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White Christmas (1954) Poster

Trivia

The "Sisters" comedy act that Bing Crosby and Danny Kaye perform was not originally in the script. They were clowning around on the set and the director thought it was so funny that it was written in.
In supplemental information on the DVD Rosemary Clooney revealed that 1. She took the role mostly so that she could perform with Bing Crosby. 2. Danny Kaye caused many retakes when his antics made everyone laugh when they weren't supposed to. 3. She considered "Love, You Didn't Do Right By Me" as "her" song since it was her only solo. 4. After the final shot they were informed that they would be redoing the finale because the King and Queen of Greece would be visiting the set and the producer wanted to "give them something to remember". They "reshot" the sequence with no film in the camera and without Bing Crosby who had skipped out to play golf. In later years she and Bing recorded several record albums together.
According to Rosemary Clooney, in Bing Crosby and Danny Kaye's "Sisters" performance, Crosby's laughs are genuine (and unscripted). Many takes were attempted, but Crosby was unable to hold a straight face due to Kaye's comedic dancing. The scene shown in the film was the best take they could get (which includes some laughter from Kaye as well).
The original concept was to reunite Fred Astaire and Bing Crosby, as they had been successful in Holiday Inn (1942). Astaire refused, as he had "retired" at the time, so the part was reworked for Donald O'Connor. O'Connor pulled out due to a protracted bout with Q-Fever (contracted from Francis the Mule), and the part was reworked at the last minute for Danny Kaye.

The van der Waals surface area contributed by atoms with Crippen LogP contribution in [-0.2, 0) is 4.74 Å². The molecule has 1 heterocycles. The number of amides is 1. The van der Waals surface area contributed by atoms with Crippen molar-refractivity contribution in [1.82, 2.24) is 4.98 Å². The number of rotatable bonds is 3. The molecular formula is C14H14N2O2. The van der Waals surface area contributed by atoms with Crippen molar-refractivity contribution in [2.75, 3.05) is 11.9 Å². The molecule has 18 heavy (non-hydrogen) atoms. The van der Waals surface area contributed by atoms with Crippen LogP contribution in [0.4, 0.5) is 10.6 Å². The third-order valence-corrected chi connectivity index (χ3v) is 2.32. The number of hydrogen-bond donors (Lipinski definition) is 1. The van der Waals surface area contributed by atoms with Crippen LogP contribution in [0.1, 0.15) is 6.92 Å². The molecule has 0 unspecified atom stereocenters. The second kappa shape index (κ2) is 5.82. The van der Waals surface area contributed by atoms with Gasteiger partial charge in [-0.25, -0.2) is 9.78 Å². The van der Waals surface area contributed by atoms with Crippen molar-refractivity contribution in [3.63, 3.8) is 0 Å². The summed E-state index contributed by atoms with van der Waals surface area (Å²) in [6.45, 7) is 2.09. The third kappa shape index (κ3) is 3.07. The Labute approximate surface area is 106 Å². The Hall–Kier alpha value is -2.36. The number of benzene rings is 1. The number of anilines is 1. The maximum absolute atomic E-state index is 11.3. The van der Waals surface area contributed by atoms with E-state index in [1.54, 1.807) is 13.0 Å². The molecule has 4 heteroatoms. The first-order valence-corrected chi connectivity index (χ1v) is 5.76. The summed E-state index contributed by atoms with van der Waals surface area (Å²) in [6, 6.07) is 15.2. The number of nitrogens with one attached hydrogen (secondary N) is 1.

Bing Crosby, Danny Kaye and Rosemary Clooney all died at the same age: 74.
According to Rosemary Clooney, the "midnight snack" scene in which Bob Wallace expounds on his theory of what foods cause what dreams was almost entirely improvised.
Rosemary Clooney was not allowed to record her voice for the soundtrack album because it was being released by a record company (Decca) other than hers (Columbia). She was replaced on the soundtrack album by Peggy Lee.
While preparing to go on stage for the Sisters routine, Betty and Judy mention their brother being out of the country working in Alaska. This movie was released in 1954 and Alaska wasn't admitted as a state until 1959, so he was in fact out of the country.
Third of three films to feature Bing Crosby singing "White Christmas". The other two are Holiday Inn (1942) and Blue Skies (1946).
Vera-Ellen did not actually sing any of the songs for the movie. Rosemary Clooney sang both parts for "Sisters," while Trudy Stevens sang the rest. Vera's own voice is heard singing only in the "arrival in Pine Tree" scene at the railroad station where the quartet reprises the opening lines of "Snow".
The Vermont inn is the remodeled Connecticut inn set from the movie Holiday Inn (1942) which Bing Crosby also starred in singing songs written by Irving Berlin.
Cast members Bing Crosby and Rosemary Clooney both have descendants in the Star Trek series. Bing's granddaughter, Denise Crosby appeared in Star Trek: The Next Generation (1987), while Clooney's son, Miguel Ferrer appeared in Star Trek III: The Search for Spock (1984).
The photo that Vera-Ellen shows to Bing Crosby and Danny Kaye of her brother, Bennie, is actually a photo of Carl 'Alfalfa' Switzer.
One of the dancers accompanying Rosemary Clooney is George Chakiris. He went on to earn the Academy Award for Best Actor in a Supporting Role, as "Bernardo", in West Side Story (1961).
A myth persists that all of Vera-Ellen's costumes, down to her robe and sleepwear, were designed to cover her neck, which had been damaged by anorexia. This is untrue. Seeing her in the premiere footage for A Star Is Born (1954), she is wearing a low cut gown and her neck is clearly visible.
For the song "Gee, I Wish I Was Back In The Army", there is the lyric, "Jolson, Hope And Benny all for free". This is a reference to three wartime entertainers: Al Jolson, Bob Hope and Jack Benny. The original words were "Crosby, Hope and Jolson all for free", but the lyric was changed because with Bing Crosby in the cast the original lyric would break the fourth wall.